If you have been organised enough to order bare-rooted trees or shrubs (local nurseries may have some, although the varieties will be limited), they should be delivered sometime this month. Plant them out as soon as possible – it is essential the roots don't dry out, so if you have to keep them for a few days, wrap them in some old sacking or something similar, and (very important) keep them out of the wind.
Prune established apple and pear trees; this can be done any time between leaf fall and buds bursting but early winter days are more likely to be mild and pleasant. Aim for an open, wine-glass shape, to allow air to circulate and fruit to form where it will receive maximum light.
Many perennials should now be cut down to ground level, although you can leave those with attractive seeds-heads if they’ve not been made tatty by the wind – grasses can be particularly effective for a few more weeks, especially if they get frosted, and seed-heads can attract birds.
Lawns may still need occasional mowing; keep them clear of fallen leaves and rake out worm-casts. You can also lightly trim hedges to keep them tidy, but don't overdo it otherwise you'll be looking at bare patches all winter.
Sow over-wintering vegetables – cabbages, broad beans and peas are just some that will grow much faster in spring if they’ve had the chance to develop roots beforehand.
Outside containers should be insulated before it gets consistently cold, by wrapping in bubble-wrap. Do this when it’s mild and not frosty, otherwise you’ll just seal in the frost.
Continue to check any bare soil for germinating weeds and deal with them; it's normally easier to get out all of a dandelion root out if the soil is wet. Digging over vegetable patches can be quite pleasant if the weather is good, with the possible added bonus of a robin watching to see if you turn up any worms. But try to avoid walking on wet soil, as this will compact it, then you'll need to dig it again.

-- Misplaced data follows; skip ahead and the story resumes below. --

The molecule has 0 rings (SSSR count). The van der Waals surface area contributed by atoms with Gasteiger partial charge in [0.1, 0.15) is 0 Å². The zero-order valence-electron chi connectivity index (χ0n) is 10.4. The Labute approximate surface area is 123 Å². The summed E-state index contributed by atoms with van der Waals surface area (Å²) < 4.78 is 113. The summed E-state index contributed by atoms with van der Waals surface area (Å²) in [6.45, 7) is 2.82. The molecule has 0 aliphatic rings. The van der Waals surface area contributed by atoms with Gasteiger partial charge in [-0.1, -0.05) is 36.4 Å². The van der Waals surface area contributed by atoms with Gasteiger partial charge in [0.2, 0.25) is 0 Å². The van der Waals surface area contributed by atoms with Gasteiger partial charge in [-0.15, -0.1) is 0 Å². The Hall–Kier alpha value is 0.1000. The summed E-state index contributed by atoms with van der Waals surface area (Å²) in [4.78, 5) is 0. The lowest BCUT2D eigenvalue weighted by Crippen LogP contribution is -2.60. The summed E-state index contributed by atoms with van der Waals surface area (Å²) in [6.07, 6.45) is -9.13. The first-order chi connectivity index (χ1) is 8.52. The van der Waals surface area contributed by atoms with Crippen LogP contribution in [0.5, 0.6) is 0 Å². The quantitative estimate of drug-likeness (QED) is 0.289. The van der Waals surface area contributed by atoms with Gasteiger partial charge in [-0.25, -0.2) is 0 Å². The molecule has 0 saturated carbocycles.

If the birds have left you any holly berries which you want for Christmas decorations, protect them with fleece or a loosely fixed bag.
If you have birdfeeders, keep them topped up (and provide fresh water as well); encouraging foraging birds, especially tits, will help deal with over-wintering pests and their eggs, as well as being great fun to watch.
Mostly the colder months are about planning for next year, looking at catalogues and ordering seeds. No-one can predict what the weather will be like next week, let alone next year, so you'll have to assume it will be a normal summer – if only we knew what that was any more.
Words: Inspire Community Garden
Pictures: Robert Nixon Betts